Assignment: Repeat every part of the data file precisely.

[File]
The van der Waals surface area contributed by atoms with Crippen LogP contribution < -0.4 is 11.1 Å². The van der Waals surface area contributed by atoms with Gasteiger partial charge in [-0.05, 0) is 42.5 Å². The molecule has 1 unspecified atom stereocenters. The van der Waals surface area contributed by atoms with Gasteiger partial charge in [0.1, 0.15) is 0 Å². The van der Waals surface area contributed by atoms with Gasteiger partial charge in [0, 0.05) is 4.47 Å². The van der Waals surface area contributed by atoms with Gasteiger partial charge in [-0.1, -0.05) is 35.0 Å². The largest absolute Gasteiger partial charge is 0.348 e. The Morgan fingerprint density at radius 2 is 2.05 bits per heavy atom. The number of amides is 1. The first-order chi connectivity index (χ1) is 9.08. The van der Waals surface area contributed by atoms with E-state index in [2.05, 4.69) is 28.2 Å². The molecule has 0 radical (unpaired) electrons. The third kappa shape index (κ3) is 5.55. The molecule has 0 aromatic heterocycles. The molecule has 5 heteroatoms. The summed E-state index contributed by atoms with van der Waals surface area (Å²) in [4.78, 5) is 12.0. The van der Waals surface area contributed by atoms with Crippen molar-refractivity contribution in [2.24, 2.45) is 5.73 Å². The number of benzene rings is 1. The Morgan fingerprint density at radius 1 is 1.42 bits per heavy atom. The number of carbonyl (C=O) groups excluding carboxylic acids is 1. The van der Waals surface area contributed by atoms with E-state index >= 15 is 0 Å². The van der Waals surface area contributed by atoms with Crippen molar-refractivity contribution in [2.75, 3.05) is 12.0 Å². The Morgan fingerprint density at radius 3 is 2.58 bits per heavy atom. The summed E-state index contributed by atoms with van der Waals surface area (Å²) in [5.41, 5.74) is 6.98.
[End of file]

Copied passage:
The van der Waals surface area contributed by atoms with Crippen LogP contribution < -0.4 is 11.1 Å². The van der Waals surface area contributed by atoms with Gasteiger partial charge in [-0.05, 0) is 42.5 Å². The molecule has 1 unspecified atom stereocenters. The van der Waals surface area contributed by atoms with Gasteiger partial charge in [0.1, 0.15) is 0 Å². The van der Waals surface area contributed by atoms with Gasteiger partial charge in [0, 0.05) is 4.47 Å². The van der Waals surface area contributed by atoms with Gasteiger partial charge in [-0.1, -0.05) is 35.0 Å². The largest absolute Gasteiger partial charge is 0.348 e. The Morgan fingerprint density at radius 2 is 2.05 bits per heavy atom. The number of amides is 1. The first-order chi connectivity index (χ1) is 9.08. The van der Waals surface area contributed by atoms with E-state index in [2.05, 4.69) is 28.2 Å². The molecule has 0 radical (unpaired) electrons. The third kappa shape index (κ3) is 5.55. The molecule has 0 aromatic heterocycles. The molecule has 5 heteroatoms. The summed E-state index contributed by atoms with van der Waals surface area (Å²) in [4.78, 5) is 12.0. The van der Waals surface area contributed by atoms with Crippen molar-refractivity contribution in [2.24, 2.45) is 5.73 Å². The number of benzene rings is 1. The Morgan fingerprint density at radius 1 is 1.42 bits per heavy atom. The number of carbonyl (C=O) groups excluding carboxylic acids is 1. The van der Waals surface area contributed by atoms with E-state index >= 15 is 0 Å². The van der Waals surface area contributed by atoms with Crippen molar-refractivity contribution in [2.75, 3.05) is 12.0 Å². The Morgan fingerprint density at radius 3 is 2.58 bits per heavy atom. The summed E-state index contributed by atoms with van der Waals surface area (Å²) in [5.41, 5.74) is 6.98.